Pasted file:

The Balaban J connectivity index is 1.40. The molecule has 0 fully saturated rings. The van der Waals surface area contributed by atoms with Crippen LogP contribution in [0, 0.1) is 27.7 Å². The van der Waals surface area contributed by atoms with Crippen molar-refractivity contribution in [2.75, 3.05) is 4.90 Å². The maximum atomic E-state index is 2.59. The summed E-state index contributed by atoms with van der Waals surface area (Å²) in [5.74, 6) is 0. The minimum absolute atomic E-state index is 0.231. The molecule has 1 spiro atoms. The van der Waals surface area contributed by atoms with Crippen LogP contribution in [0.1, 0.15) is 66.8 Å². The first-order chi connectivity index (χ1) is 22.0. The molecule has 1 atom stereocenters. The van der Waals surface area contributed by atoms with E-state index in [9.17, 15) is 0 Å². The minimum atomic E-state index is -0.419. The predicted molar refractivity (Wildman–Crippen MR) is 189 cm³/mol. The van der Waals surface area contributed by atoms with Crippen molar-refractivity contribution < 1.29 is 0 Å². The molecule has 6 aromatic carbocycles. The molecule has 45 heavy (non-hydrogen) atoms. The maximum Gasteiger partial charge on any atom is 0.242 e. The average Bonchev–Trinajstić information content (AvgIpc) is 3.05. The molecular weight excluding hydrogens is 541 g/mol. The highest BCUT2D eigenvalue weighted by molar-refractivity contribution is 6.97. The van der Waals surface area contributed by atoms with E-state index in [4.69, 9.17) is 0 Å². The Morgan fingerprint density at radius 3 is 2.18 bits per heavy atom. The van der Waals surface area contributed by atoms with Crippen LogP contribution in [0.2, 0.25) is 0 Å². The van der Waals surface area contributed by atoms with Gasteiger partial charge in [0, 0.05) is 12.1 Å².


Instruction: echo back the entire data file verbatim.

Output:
The Balaban J connectivity index is 1.40. The molecule has 0 fully saturated rings. The van der Waals surface area contributed by atoms with Crippen LogP contribution in [0, 0.1) is 27.7 Å². The van der Waals surface area contributed by atoms with Crippen molar-refractivity contribution in [2.75, 3.05) is 4.90 Å². The maximum atomic E-state index is 2.59. The summed E-state index contributed by atoms with van der Waals surface area (Å²) in [5.74, 6) is 0. The minimum absolute atomic E-state index is 0.231. The molecule has 1 spiro atoms. The van der Waals surface area contributed by atoms with Crippen LogP contribution in [0.1, 0.15) is 66.8 Å². The first-order chi connectivity index (χ1) is 22.0. The molecule has 1 atom stereocenters. The van der Waals surface area contributed by atoms with E-state index in [9.17, 15) is 0 Å². The minimum atomic E-state index is -0.419. The predicted molar refractivity (Wildman–Crippen MR) is 189 cm³/mol. The van der Waals surface area contributed by atoms with Crippen molar-refractivity contribution < 1.29 is 0 Å². The molecule has 6 aromatic carbocycles. The molecule has 45 heavy (non-hydrogen) atoms. The maximum Gasteiger partial charge on any atom is 0.242 e. The average Bonchev–Trinajstić information content (AvgIpc) is 3.05. The molecular weight excluding hydrogens is 541 g/mol. The highest BCUT2D eigenvalue weighted by molar-refractivity contribution is 6.97. The van der Waals surface area contributed by atoms with E-state index in [4.69, 9.17) is 0 Å². The Morgan fingerprint density at radius 3 is 2.18 bits per heavy atom. The van der Waals surface area contributed by atoms with Crippen LogP contribution in [0.2, 0.25) is 0 Å². The van der Waals surface area contributed by atoms with Gasteiger partial charge in [0, 0.05) is 12.1 Å².